Ah. Home, sweet home.
I grabbed a drink from the fridge, put my feet up on the coffee table and kicked back to Coldplay and Peter Gabriel alternating on the CD changer. Had I stepped outside onto my deck, I would have heard the Pacific playing its own song, waves landing on sand like soft strikes on a cymbal.
But I was content on the couch. I could contemplate my four phones (all obligingly silent), my two TVs (both off) and my fireplace (calmly flickering). In the morning my kitchen staff would have breakfast waiting. My maid would tidy the room. My driver would bring the car.
Yup, it was a good life. Until it was time to leave. For my real home.
Unless I win the lottery or polar icecaps suddenly melt and submerge West L.A., my home is nowhere near the ocean. So two weeks ago, I did the next best thing to buying a house at the beach: I bought two nights at the Beach House.
The upscale Beach House hotel sits on a decidedly downscale stretch of Los Angeles County coast. "Downscale" is a relative term, of course, used only in comparison with the millionaire mansions of Malibu or the exclusive resorts to the south in Orange County.
Here in Hermosa, "downscale" just means a little more down-to-earth. Flip-flops, not leather sandals. French fries, not pommes frites.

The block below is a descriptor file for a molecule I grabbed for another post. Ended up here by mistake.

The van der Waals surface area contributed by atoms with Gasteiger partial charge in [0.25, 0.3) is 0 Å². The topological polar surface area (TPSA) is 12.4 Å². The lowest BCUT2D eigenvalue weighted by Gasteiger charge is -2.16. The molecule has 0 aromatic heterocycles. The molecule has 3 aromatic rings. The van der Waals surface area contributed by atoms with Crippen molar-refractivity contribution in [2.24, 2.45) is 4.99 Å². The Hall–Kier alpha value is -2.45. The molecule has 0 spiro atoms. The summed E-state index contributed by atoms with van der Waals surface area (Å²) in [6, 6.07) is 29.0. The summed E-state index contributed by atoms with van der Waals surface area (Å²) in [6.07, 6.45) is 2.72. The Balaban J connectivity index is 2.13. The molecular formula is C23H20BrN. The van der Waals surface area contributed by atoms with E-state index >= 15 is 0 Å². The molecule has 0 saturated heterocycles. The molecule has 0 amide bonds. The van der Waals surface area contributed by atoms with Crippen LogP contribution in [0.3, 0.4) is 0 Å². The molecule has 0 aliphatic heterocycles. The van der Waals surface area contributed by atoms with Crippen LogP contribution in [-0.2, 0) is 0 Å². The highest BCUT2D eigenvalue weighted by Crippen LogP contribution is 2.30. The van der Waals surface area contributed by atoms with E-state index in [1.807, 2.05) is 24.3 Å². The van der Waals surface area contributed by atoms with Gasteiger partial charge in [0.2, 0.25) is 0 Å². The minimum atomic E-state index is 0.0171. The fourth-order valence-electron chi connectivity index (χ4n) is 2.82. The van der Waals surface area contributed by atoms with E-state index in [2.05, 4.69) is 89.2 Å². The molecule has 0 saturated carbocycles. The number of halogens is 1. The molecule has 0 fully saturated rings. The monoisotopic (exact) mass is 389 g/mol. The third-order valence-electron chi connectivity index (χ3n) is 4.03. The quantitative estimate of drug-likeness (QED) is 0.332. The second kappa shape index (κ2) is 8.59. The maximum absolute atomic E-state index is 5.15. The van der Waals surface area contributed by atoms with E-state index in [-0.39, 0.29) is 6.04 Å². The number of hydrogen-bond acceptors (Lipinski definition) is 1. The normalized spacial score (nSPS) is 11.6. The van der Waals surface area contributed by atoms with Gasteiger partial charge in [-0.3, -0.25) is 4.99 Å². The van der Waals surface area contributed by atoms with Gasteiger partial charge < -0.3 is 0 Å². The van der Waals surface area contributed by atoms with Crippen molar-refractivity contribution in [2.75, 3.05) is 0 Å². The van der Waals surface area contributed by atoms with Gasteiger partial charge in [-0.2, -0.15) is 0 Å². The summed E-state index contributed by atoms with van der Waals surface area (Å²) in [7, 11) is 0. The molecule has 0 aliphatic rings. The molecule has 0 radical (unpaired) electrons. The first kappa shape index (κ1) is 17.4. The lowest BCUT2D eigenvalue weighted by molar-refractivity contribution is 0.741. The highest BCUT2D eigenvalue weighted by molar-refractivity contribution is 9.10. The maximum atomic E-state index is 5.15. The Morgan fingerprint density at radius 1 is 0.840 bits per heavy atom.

Local bars such as Brewski's and Aloha Sharkeez (specializing in "Hawaiian-Mex" food) draw throngs of partygoers in a sort of endless post-college spring break. But my partner, Todd, and I were more interested in biking along the coastal path known simply as the Strand and holing up in a Beach House we could call ours, if only for a couple of days.
We left Saturday morning, not returning until early Monday, in hopes of three benefits. First, we could relax Friday with dinner out and a movie instead of fast food and a SigAlert. Second, we could sleep in Saturday at home, rather than wake up in a hotel with checkout already looming a day away. Third, we could save money on our second night because the Beach House, like many coastal hotels, offers lower rates Sunday through Thursday.
All three wishes came true, though with a glitch on No. 3. (More on that later.) Come Saturday, we blitzed down the 405 midday and had lunch in Hermosa at the Downtown Bakery Café. The chicken panini and turkey on baguette were fine, but we were more interested in dessert: for Todd, a strawberry tart; for me, three layers of dark chocolate cake interspersed with a not-too-sweet chocolate mousse.
From there we walked a block to our 4-year-old hotel, which really has the breezy look of a beach house, albeit one with three stories and 96 bedrooms, most with a full or partial ocean view.
Last year the Beach House listed rates from $264 to $339 per night. But the terrorist attacks, the recession and the addition of 45 new rooms tipped the supply-demand scale. The Beach House's Web site this fall showed that standard off-season rates (good through April) for nonview rooms had dropped as low as $224 per night Fridays and Saturdays, $199 other nights. Recently announced holiday specials, based on availability from now through Dec. 30, are even better: Two- to four-night stays average $150 to $165 per night for nonview rooms, $180 to $205 for an ocean view.